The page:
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Plaintiff in Historic Texas School Finance Case Remembered

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Demetrio Rodriguez played a pivotal role in the creation of what is known as the “Robin Hood” school funding system in Texas. He was the lead plaintiff in the Rodriguez v. San Antonio ISD case, which was first brought in 1968.

In part, the case centered on inequality and whether children children had a constitutional right to an education.

The issue arose when students attending the poor, almost totally Mexican American Edgewood Independent School District in San Antonio walked out of class, demanding better teachers and resources. They marched to the district’s administration building.

Rodriguez was a veteran and a sheet metal worker who became involved in the Edgewood Concerned Parents Association in San Antonio. According to the Texas State Historical Association, because of the area’s poverty and property tax based funding, the district was only receiving $37 per student, while wealthy children in neighboring Alamo Heights received $413 per child.

In Rodriguez, a federal district judge found the system unconstitutional, but the U.S. Supreme Court later overturned that decision. According to the historical association, Rodriguez responded by saying that “the poor people have lost again.”

However, the Mexican American Legal Defense and Educational Fund tried another challenge with Edgewood ISD v. Kirby in 1984, and Rodriguez once again joined as a plaintiff. This time, in 1989, Edgewood won, and the funding plan known as “Robin Hood,” in which property-rich districts must send funds to poor districts, was born.

Rodriguez died this week at the age of 87, the San Antonio Express-News reported.

“He was my hero,” said his daughter Patricia Rodriguez, now a third grade bilingual teacher in Edgewood ISD, told the Express-News. “I would like for other people to remember him as a great warrior. Even though he wasn’t well educated, he didn’t let that stop him. It didn’t keep him from fighting for what he thought was right.”

To this day, inequalities between the communities persist. Edgewood ISD is about 98% Hispanic and 97% economically disadvantaged, and Alamo Heights is about 38% Hispanic and 21% economically disadvantaged.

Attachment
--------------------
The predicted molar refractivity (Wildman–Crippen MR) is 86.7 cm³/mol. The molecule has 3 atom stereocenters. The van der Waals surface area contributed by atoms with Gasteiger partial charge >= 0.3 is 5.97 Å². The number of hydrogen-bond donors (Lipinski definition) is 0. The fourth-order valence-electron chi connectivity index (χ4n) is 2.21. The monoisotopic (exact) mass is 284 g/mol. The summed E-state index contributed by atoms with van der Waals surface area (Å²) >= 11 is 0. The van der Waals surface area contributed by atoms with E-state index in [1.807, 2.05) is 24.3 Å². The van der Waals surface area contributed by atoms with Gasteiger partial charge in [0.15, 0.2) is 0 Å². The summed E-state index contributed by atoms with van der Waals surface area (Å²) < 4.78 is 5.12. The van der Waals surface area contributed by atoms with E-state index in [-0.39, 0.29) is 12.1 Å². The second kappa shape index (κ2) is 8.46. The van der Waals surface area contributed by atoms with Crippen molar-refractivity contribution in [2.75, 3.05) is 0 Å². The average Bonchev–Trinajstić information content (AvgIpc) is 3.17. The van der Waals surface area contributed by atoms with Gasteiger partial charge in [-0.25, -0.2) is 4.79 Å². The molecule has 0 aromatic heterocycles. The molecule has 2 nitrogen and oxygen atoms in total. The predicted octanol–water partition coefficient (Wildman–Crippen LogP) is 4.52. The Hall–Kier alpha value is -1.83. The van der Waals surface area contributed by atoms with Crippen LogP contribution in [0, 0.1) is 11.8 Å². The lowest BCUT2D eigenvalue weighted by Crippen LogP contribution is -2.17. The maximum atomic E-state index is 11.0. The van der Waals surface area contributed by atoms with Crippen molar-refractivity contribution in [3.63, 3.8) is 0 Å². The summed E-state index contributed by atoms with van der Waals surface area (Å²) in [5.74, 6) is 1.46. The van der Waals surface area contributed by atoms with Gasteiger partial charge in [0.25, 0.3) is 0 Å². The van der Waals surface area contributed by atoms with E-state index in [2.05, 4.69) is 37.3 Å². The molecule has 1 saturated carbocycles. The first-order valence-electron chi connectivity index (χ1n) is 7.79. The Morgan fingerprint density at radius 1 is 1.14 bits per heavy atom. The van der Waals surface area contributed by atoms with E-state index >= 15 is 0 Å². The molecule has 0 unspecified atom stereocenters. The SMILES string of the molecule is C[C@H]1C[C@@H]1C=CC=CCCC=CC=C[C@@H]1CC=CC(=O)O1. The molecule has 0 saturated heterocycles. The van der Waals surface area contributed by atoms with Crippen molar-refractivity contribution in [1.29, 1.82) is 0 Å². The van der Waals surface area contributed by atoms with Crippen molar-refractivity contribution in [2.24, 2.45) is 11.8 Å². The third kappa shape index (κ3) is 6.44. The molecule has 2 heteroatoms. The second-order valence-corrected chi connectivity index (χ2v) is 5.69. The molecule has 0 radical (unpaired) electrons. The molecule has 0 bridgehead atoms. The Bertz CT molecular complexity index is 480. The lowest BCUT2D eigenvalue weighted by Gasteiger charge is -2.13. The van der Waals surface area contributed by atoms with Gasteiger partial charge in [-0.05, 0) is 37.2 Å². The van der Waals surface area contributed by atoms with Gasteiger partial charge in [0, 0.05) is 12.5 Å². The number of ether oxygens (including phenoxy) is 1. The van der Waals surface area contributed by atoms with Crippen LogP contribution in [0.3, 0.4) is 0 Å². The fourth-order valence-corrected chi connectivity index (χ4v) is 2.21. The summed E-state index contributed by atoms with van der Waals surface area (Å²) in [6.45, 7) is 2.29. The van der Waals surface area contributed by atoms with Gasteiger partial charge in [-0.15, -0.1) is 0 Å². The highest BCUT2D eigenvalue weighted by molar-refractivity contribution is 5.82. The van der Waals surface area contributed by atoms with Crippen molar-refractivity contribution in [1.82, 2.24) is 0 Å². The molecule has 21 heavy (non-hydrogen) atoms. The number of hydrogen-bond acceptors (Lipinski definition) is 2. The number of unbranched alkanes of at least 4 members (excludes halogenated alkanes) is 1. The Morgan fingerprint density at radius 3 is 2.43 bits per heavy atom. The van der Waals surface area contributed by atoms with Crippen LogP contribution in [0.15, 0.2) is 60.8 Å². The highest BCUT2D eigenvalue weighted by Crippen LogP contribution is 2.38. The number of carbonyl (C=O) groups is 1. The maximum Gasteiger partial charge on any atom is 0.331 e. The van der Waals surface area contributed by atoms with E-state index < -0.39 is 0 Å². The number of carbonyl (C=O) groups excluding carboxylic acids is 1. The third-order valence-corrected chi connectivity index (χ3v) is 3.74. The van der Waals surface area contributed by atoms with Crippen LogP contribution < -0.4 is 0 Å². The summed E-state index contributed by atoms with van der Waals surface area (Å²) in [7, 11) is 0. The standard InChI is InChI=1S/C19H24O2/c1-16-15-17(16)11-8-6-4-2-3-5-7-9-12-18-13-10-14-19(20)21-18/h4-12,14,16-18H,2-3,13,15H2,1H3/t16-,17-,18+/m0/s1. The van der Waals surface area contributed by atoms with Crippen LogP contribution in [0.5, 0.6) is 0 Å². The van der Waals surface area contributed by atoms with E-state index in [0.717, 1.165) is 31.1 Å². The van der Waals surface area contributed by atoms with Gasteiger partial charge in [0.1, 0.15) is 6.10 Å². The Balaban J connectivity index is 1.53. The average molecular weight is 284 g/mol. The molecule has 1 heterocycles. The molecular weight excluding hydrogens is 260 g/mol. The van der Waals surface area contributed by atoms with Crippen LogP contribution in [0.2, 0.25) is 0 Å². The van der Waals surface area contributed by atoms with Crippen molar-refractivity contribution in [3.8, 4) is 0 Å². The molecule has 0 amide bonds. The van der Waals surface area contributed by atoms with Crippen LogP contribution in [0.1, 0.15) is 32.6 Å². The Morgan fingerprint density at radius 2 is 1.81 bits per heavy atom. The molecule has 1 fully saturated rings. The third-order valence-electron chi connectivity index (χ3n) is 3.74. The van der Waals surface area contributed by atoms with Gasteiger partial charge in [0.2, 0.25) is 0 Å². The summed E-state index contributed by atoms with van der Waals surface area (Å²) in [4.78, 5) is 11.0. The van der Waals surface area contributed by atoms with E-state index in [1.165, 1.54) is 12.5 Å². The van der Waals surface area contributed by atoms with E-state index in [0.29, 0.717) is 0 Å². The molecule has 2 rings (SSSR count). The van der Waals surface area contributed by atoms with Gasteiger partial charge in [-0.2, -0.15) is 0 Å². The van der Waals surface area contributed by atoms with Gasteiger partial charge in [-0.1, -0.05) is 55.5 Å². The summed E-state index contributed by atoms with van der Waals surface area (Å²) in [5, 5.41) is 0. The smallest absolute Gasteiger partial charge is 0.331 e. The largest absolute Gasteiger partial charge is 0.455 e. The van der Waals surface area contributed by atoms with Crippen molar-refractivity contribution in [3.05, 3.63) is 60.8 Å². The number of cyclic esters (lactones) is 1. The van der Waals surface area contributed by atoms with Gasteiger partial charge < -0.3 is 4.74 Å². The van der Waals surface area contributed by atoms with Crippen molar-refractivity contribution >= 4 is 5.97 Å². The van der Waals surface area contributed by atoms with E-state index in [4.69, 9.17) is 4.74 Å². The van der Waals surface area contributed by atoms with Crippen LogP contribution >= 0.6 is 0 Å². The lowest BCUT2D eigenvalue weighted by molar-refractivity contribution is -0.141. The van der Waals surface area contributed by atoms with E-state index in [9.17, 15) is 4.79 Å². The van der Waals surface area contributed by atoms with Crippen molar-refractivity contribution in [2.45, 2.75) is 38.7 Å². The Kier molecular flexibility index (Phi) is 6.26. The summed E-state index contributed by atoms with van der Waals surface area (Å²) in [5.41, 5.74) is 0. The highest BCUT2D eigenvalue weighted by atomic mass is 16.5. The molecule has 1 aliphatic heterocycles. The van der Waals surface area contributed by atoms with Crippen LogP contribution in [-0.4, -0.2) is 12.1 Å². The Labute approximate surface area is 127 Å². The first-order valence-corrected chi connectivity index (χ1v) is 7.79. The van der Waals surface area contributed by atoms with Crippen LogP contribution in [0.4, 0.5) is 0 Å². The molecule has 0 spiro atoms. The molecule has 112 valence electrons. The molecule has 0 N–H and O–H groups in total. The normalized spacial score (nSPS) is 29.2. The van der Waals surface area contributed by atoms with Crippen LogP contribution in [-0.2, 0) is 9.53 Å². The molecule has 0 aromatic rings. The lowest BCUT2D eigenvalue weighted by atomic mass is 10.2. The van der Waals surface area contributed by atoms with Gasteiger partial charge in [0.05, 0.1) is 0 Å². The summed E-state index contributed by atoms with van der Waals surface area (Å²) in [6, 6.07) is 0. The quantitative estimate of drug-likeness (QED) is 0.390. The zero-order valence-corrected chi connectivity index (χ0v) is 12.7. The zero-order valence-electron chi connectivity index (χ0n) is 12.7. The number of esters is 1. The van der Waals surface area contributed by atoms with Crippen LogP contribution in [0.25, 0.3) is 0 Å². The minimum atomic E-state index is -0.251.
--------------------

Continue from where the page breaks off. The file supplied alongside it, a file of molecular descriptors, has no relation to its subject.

In the 2011-12 school year, the academic performance gap was stark. According to the Texas Education Agency, of 10th graders initially taking the English Language Arts, Math, Science and Social Studies exams, 80% of Alamo Heights students passed all the exams, compared with 40% of Edgewood students. Keep in mind, there are many other students who dropped out and of course were not tested.

The same year Edgewood had 506 high school seniors enrolled and 791 ninth-graders—quite a gap. Meanwhile, Alamo Heights had 353 seniors and 388 ninth-graders.

And the fight over adequate funding for Texas schools continues to rage on. Hundreds of school districts representing more than one million children have once again sued the state for inadequately funding schools. In February, a judge ruled once again that the school finance system is unconstitutional. According to the Dallas Morning News, the ruling centered on schools being inadequately funded, unequally funded and limitations on districts’ taxing levels. The state has planned to appeal.

During the trial, former Texas state demographer Steve Murdoch testified that more funding is needed, particularly because of the growing number of Hispanic and poor children in the state. Texas’ student enrollment is now about 51% Hispanic and 60% economically disadvantaged.

The Texas Legislature cut more than $5 billion in public education funding in 2011 to balance the budget.

“The debt all of Texas owes to Rodriguez can be best repaid by properly funding the state’s public schools,” wrote the editorial board of the San Antonio Express-News.